Give a budding sports comedian a chance, or not

From the sports editor

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I'm considering a new profession, one that may lead to a network sit-com, or a cable reality show, or maybe even a stint as a late-night talk show host. Perhaps I can, from time to time, fill in for Bill Sheft, who writes jokes in Sports Illustrated on a weekly basis. You see, I'm mulling over becoming a stand-up sports comedian. It's hip or trendy to poke fun at people these days, and I'm all about hip and trendy (my Tivo tells me so).

In such an irreverent business, you need a shtick. Mine is that I'm a standup sports comedian, not just a joke-maker, but a joke-maker focused on sports. So put that in your ipod and do with it whatever an ipod does.

In comparison to sports editor at a weekly newspaper, a standup sports comedian works fewer hours, deals with less stress, and the job perks are better (free drinks and all-you-can-eat pretzels).

The only drawback is, oddly, the negative feedback. My current negative feedback consists of the occasional irate e-mail or voicemail. I figure a standup sports comedian's negative feedback comes in the form of hecklers and the occasional empty bottle to the head. So I don't risk head trauma from a blunt instrument, I thought I'd try my first routine out on you. Here goes:

Spring training has begun, which can only mean one thing:

Congressional hearings.

Shaquille O'Neal was recently assessed as overweight when his body mass index was calculated at 31.6 by the Associated Press.

The formula went something like this: 7-feet-1-inches tall x 325 pounds of weight x 1 gigantic ego ?#34; humility = 31.6 BMI (Big Man Idiot percentage)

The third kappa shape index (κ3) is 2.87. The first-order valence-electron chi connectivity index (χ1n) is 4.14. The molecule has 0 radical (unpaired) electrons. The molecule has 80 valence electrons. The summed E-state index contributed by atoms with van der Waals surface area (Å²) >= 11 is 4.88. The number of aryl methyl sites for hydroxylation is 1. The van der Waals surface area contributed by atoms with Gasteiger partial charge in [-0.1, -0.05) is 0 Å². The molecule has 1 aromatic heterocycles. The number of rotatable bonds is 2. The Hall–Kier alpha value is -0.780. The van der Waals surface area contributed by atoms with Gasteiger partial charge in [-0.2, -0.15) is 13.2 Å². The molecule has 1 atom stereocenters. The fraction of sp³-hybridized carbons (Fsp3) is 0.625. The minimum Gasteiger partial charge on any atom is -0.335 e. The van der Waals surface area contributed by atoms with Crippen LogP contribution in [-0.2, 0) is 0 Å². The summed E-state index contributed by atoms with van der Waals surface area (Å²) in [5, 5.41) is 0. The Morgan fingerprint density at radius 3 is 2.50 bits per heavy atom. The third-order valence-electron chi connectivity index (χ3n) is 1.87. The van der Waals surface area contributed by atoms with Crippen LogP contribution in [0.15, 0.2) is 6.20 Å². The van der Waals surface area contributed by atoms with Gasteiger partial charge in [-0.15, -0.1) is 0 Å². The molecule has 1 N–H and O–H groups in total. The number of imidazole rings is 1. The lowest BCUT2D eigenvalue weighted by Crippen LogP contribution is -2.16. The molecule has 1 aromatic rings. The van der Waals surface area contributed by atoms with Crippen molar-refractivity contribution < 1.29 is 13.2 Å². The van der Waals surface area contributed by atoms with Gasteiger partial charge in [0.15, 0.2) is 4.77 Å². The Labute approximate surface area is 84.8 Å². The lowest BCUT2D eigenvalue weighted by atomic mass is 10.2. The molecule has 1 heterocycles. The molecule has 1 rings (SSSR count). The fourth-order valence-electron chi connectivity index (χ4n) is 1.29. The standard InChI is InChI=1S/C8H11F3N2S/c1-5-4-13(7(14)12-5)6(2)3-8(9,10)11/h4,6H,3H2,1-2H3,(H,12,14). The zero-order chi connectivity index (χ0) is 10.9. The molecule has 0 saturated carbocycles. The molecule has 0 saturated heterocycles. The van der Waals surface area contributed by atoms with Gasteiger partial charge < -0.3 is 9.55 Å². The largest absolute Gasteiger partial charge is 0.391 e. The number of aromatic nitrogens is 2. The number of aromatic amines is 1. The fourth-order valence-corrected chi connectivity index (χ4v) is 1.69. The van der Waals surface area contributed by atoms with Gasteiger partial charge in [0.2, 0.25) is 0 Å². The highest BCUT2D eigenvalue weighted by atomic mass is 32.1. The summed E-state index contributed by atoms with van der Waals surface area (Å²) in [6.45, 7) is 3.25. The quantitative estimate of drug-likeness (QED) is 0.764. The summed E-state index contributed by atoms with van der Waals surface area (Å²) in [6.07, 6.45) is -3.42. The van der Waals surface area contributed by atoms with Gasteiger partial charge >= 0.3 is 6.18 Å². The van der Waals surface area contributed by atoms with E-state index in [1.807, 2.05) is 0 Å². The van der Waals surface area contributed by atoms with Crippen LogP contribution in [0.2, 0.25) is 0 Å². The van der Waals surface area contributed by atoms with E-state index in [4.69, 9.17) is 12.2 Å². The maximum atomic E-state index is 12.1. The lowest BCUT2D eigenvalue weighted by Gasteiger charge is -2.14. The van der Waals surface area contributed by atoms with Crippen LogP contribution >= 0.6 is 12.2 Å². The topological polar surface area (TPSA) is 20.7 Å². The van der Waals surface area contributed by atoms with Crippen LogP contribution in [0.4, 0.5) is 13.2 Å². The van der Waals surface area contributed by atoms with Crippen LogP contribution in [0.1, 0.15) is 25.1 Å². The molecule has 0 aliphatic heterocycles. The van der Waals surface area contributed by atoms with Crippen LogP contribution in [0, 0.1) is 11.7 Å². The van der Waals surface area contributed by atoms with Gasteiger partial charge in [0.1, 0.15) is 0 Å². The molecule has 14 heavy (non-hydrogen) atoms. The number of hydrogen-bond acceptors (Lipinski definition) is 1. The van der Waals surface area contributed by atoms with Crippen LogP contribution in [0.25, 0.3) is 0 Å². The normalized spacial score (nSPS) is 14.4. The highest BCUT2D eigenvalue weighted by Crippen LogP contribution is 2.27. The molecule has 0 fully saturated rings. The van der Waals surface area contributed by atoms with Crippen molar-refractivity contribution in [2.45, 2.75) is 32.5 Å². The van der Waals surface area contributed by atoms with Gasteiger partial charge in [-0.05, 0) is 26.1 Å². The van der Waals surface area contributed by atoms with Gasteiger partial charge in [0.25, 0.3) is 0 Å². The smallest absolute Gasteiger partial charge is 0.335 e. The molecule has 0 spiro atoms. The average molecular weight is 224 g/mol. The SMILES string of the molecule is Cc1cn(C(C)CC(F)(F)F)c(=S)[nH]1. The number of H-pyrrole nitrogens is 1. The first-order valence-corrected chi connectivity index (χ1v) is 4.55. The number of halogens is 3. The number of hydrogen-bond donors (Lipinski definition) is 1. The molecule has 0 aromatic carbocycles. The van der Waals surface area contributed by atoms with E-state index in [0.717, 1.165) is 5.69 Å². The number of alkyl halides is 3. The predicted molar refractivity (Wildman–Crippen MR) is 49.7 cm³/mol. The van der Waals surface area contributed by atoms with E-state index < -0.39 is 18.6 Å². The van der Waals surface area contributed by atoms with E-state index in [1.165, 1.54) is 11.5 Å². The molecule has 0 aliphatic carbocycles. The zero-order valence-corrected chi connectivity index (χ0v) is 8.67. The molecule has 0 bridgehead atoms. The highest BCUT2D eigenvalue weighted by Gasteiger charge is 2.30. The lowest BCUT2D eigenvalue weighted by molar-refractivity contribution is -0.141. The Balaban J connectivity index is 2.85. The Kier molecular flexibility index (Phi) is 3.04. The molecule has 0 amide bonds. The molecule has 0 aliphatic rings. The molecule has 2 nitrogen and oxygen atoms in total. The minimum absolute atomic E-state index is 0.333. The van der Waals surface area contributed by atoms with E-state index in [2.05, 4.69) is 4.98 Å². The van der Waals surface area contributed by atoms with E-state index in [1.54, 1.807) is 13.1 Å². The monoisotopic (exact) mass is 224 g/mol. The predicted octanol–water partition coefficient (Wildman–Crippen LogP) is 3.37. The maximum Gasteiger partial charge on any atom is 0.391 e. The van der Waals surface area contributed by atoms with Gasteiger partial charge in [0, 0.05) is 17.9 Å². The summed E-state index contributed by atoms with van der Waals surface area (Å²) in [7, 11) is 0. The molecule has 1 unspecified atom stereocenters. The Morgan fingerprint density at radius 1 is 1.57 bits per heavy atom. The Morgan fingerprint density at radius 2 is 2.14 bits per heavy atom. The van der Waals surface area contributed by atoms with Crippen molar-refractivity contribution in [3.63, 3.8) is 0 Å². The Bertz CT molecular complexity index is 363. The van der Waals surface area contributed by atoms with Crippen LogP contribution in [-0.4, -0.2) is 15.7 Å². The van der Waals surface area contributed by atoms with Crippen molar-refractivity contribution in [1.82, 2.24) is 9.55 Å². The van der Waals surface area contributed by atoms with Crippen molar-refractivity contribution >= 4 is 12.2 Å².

Minnesota Vikings head coach Mike Tice was recently investigated by the NFL for allegedly heading up and profiting from a Super Bowl ticket-scalping operation.

Can you blame the guy? Fans will pay anything for tickets. I sold four tickets to a Blackhawks game last week.

St. Louis Cardinal Rick Ankiel, once a hot pitching prospect who became burdened with control problems, will now try to make the Bigs as an outfielder.

One problem Ricky, you now have to learn that one important baseball fundamental called hitting the ball.

Six-time Tour de France winner Lance Armstrong announced he will participate in this year's race.

Armstrong has won this thing so many times they should rename it Tour de Lance.

The Illinois basketball team lost its first game of the season last week ironically in its season-ending finale against Ohio State.

There's nothing more shameful than a 29-1 regular season.

Rumor has it Temple head coach John Chaney, who was suspended last month for ordering one of his players to intentionally rough up an opponent, is in the running for head coach of the Indiana Pacers.

Jose Conseco has another book in the making.

It's supposedly going to be focused on revealing baseball's biggest and most controversial mystery: The designated hitter.

All is right with the world again. Democracy is spreading, there's some peace in the Middle East, the economy is stable, and Tiger Woods is back as the No. 1 golfer. We can all rest easy again.

Jimmy Buffett may be allowed to perform two concerts at Wrigley Field in early September. Whether it be at a Cubs game or a Buffett concert, you're Wasting Away Again in Wrigleyville.

You've been great. Enjoy Jellyfish and the Psychedelic Tentacles.

Hey, put that bottle down!

I'll keep my day job.


Brad Spencer is currently experiencing temporary dementia from a botched laser-hair removal procedure. The opinions and viewpoints expressed in this column do not reflect those of the Wednesday Journal.

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